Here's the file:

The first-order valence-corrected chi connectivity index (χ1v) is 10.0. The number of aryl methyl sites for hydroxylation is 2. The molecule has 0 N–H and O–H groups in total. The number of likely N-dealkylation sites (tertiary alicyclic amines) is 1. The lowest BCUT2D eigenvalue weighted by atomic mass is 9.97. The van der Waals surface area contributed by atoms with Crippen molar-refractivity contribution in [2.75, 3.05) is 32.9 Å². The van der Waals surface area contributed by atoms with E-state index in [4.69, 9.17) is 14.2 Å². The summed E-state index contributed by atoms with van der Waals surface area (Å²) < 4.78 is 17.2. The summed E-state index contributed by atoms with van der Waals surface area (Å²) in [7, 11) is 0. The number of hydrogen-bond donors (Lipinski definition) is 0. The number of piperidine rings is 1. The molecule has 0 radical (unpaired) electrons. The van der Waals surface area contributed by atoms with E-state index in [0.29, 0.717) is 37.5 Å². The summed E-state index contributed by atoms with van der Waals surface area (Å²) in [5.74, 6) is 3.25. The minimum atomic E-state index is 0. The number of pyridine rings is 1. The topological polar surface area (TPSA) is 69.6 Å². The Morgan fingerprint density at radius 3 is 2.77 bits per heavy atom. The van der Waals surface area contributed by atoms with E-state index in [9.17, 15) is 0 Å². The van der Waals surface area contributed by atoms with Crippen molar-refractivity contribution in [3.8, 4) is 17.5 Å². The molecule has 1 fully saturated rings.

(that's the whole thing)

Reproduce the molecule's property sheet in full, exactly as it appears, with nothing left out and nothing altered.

The first-order valence-corrected chi connectivity index (χ1v) is 10.0. The number of aryl methyl sites for hydroxylation is 2. The molecule has 0 N–H and O–H groups in total. The number of likely N-dealkylation sites (tertiary alicyclic amines) is 1. The lowest BCUT2D eigenvalue weighted by atomic mass is 9.97. The van der Waals surface area contributed by atoms with Crippen molar-refractivity contribution in [2.75, 3.05) is 32.9 Å². The van der Waals surface area contributed by atoms with E-state index in [4.69, 9.17) is 14.2 Å². The summed E-state index contributed by atoms with van der Waals surface area (Å²) < 4.78 is 17.2. The summed E-state index contributed by atoms with van der Waals surface area (Å²) in [7, 11) is 0. The number of hydrogen-bond donors (Lipinski definition) is 0. The number of piperidine rings is 1. The molecule has 0 radical (unpaired) electrons. The van der Waals surface area contributed by atoms with E-state index in [0.29, 0.717) is 37.5 Å². The summed E-state index contributed by atoms with van der Waals surface area (Å²) in [5.74, 6) is 3.25. The minimum atomic E-state index is 0. The number of pyridine rings is 1. The topological polar surface area (TPSA) is 69.6 Å². The Morgan fingerprint density at radius 3 is 2.77 bits per heavy atom. The van der Waals surface area contributed by atoms with E-state index in [9.17, 15) is 0 Å². The van der Waals surface area contributed by atoms with Crippen molar-refractivity contribution in [3.8, 4) is 17.5 Å². The molecule has 1 fully saturated rings.